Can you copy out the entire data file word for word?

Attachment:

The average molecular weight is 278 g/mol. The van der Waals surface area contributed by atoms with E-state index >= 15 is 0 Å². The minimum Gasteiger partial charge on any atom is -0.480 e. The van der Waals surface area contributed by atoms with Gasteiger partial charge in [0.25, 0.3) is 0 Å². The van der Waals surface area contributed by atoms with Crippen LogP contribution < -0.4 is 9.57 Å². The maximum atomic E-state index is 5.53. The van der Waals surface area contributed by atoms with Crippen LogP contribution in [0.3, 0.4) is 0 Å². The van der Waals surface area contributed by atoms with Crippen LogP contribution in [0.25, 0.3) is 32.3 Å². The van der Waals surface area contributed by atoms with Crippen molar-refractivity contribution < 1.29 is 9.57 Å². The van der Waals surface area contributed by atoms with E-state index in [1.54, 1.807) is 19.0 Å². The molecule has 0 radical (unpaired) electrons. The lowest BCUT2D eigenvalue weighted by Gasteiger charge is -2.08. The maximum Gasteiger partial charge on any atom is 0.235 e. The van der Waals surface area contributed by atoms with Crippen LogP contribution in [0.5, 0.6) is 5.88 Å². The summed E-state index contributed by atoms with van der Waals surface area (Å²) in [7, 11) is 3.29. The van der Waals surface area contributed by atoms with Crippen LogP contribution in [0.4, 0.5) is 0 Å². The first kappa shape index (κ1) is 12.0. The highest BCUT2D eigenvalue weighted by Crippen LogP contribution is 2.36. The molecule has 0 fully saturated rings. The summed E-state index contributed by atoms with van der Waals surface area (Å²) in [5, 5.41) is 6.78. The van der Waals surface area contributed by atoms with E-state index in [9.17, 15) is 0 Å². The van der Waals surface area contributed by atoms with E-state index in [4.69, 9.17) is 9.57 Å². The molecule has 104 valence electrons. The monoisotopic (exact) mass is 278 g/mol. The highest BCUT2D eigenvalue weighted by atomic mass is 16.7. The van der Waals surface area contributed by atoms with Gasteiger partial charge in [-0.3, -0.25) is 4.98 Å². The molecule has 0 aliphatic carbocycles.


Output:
The average molecular weight is 278 g/mol. The van der Waals surface area contributed by atoms with E-state index >= 15 is 0 Å². The minimum Gasteiger partial charge on any atom is -0.480 e. The van der Waals surface area contributed by atoms with Gasteiger partial charge in [0.25, 0.3) is 0 Å². The van der Waals surface area contributed by atoms with Crippen LogP contribution < -0.4 is 9.57 Å². The maximum atomic E-state index is 5.53. The van der Waals surface area contributed by atoms with Crippen LogP contribution in [0.3, 0.4) is 0 Å². The van der Waals surface area contributed by atoms with Crippen LogP contribution in [0.25, 0.3) is 32.3 Å². The van der Waals surface area contributed by atoms with Crippen molar-refractivity contribution < 1.29 is 9.57 Å². The van der Waals surface area contributed by atoms with E-state index in [1.54, 1.807) is 19.0 Å². The molecule has 0 radical (unpaired) electrons. The lowest BCUT2D eigenvalue weighted by Gasteiger charge is -2.08. The maximum Gasteiger partial charge on any atom is 0.235 e. The van der Waals surface area contributed by atoms with Crippen LogP contribution in [0.5, 0.6) is 5.88 Å². The summed E-state index contributed by atoms with van der Waals surface area (Å²) in [7, 11) is 3.29. The van der Waals surface area contributed by atoms with Crippen LogP contribution in [0.4, 0.5) is 0 Å². The first kappa shape index (κ1) is 12.0. The highest BCUT2D eigenvalue weighted by Crippen LogP contribution is 2.36. The molecule has 0 fully saturated rings. The summed E-state index contributed by atoms with van der Waals surface area (Å²) in [5, 5.41) is 6.78. The van der Waals surface area contributed by atoms with E-state index in [9.17, 15) is 0 Å². The van der Waals surface area contributed by atoms with E-state index in [4.69, 9.17) is 9.57 Å². The molecule has 104 valence electrons. The monoisotopic (exact) mass is 278 g/mol. The highest BCUT2D eigenvalue weighted by atomic mass is 16.7. The van der Waals surface area contributed by atoms with Gasteiger partial charge in [-0.3, -0.25) is 4.98 Å². The molecule has 0 aliphatic carbocycles.